Spas are very popular in beauty salons and health centres and many spa products are also sold for home application. Principal spa products for home use are scrubs and masks and there are many materials available to improve the basic formulations. Particulates for use in scrubs have already been mentioned. These are most commonly used in surfactant-based products but they may also be used in non-aqueous systems. They pose particular difficulties as the oil base has to be gelled but left sufficiently pliable for easy application and it needs to be readily removed after use.

Oils can be gelled with fumed silica such as the Aerosil products from Degussa AG, dextrin derivates like dextrin palmitate available as Rheopearl from Chiba Flour Milling Co, and the Gilugel products based on aluminum/magnesium hydroxide stearate from BK Giulini Chemie GmbH. Global 4075 from Global 7 is a combination of glyceryl isostearate and capric/caprylic glycerides that is used in combination with sodium stearate to thicken non-polar oil and silicone systems, producing viscosities from gelled oils to solid deodorant sticks. To render them readily removable it is possible to incorporate a suitable surfactant like PEG-60 hydrogenated castor oil. This system is particularly suitable for salt scrubs and when properly formulated there should not be any oil exudation at ambient temperatures.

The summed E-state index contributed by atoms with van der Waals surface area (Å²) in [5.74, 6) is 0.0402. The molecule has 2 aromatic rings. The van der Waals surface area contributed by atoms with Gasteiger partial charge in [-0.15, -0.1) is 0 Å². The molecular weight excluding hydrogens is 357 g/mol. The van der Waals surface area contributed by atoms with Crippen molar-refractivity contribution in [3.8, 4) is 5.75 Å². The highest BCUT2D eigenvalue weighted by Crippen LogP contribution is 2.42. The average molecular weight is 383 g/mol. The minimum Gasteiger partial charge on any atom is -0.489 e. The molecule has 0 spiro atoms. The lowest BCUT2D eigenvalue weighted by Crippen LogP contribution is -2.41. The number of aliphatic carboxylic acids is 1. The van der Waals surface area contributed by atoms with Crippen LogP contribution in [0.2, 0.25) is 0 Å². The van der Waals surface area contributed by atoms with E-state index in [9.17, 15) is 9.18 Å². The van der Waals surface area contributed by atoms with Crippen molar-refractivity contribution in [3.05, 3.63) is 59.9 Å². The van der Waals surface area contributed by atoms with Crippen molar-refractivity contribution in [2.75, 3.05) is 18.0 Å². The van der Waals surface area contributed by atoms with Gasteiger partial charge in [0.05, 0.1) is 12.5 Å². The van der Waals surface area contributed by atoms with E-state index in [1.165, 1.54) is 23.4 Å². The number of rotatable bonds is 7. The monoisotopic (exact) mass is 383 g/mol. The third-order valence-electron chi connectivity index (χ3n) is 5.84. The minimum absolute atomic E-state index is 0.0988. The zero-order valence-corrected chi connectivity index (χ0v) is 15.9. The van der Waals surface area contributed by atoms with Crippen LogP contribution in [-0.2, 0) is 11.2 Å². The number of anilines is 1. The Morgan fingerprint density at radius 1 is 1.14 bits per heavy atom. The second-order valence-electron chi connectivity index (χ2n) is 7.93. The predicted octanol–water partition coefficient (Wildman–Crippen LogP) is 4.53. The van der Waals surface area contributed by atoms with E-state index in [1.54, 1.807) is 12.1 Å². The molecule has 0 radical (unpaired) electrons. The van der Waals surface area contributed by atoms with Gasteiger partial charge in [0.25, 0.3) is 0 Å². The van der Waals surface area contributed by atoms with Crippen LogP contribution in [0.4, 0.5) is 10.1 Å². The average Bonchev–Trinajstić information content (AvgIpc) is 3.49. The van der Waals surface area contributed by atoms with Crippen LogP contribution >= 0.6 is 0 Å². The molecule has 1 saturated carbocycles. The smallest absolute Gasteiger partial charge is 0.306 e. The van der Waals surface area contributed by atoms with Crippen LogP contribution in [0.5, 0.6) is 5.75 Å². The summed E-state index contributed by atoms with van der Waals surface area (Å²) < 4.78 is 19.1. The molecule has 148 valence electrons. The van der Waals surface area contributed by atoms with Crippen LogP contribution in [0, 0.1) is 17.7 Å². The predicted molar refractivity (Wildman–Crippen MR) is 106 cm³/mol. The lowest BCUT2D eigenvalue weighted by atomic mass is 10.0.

Anti-cellulite and body firming treatments are popular in spas but are also available for home application. Sederma proposes the use of Phytosonic as a slimming treatment for areas of fat accumulation. It is a combination of Glaucium flavum extract, Euglena gracilis extract and vegetal caffeine and its action is said to mimic ultrasound treatments by promoting the unbinding of adipocyte from the extra cellular matrix through the stimulation of specific proteases.